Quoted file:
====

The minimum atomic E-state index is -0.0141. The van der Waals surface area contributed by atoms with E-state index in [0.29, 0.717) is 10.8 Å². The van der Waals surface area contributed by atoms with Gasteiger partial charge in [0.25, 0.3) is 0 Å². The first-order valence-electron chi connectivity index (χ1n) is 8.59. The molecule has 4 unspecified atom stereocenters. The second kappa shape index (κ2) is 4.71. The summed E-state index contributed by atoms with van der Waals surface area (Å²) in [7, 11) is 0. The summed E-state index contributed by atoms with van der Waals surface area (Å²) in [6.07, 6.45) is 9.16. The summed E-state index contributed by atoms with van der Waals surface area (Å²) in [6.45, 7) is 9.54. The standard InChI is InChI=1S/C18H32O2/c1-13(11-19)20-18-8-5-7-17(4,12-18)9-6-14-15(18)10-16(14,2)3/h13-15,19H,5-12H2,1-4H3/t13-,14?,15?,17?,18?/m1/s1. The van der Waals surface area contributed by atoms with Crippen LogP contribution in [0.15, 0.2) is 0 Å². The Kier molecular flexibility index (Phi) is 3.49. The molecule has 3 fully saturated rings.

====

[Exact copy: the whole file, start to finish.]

The minimum atomic E-state index is -0.0141. The van der Waals surface area contributed by atoms with E-state index in [0.29, 0.717) is 10.8 Å². The van der Waals surface area contributed by atoms with Gasteiger partial charge in [0.25, 0.3) is 0 Å². The first-order valence-electron chi connectivity index (χ1n) is 8.59. The molecule has 4 unspecified atom stereocenters. The second kappa shape index (κ2) is 4.71. The summed E-state index contributed by atoms with van der Waals surface area (Å²) in [7, 11) is 0. The summed E-state index contributed by atoms with van der Waals surface area (Å²) in [6.07, 6.45) is 9.16. The summed E-state index contributed by atoms with van der Waals surface area (Å²) in [6.45, 7) is 9.54. The standard InChI is InChI=1S/C18H32O2/c1-13(11-19)20-18-8-5-7-17(4,12-18)9-6-14-15(18)10-16(14,2)3/h13-15,19H,5-12H2,1-4H3/t13-,14?,15?,17?,18?/m1/s1. The van der Waals surface area contributed by atoms with Crippen LogP contribution in [0.15, 0.2) is 0 Å². The Kier molecular flexibility index (Phi) is 3.49. The molecule has 3 fully saturated rings.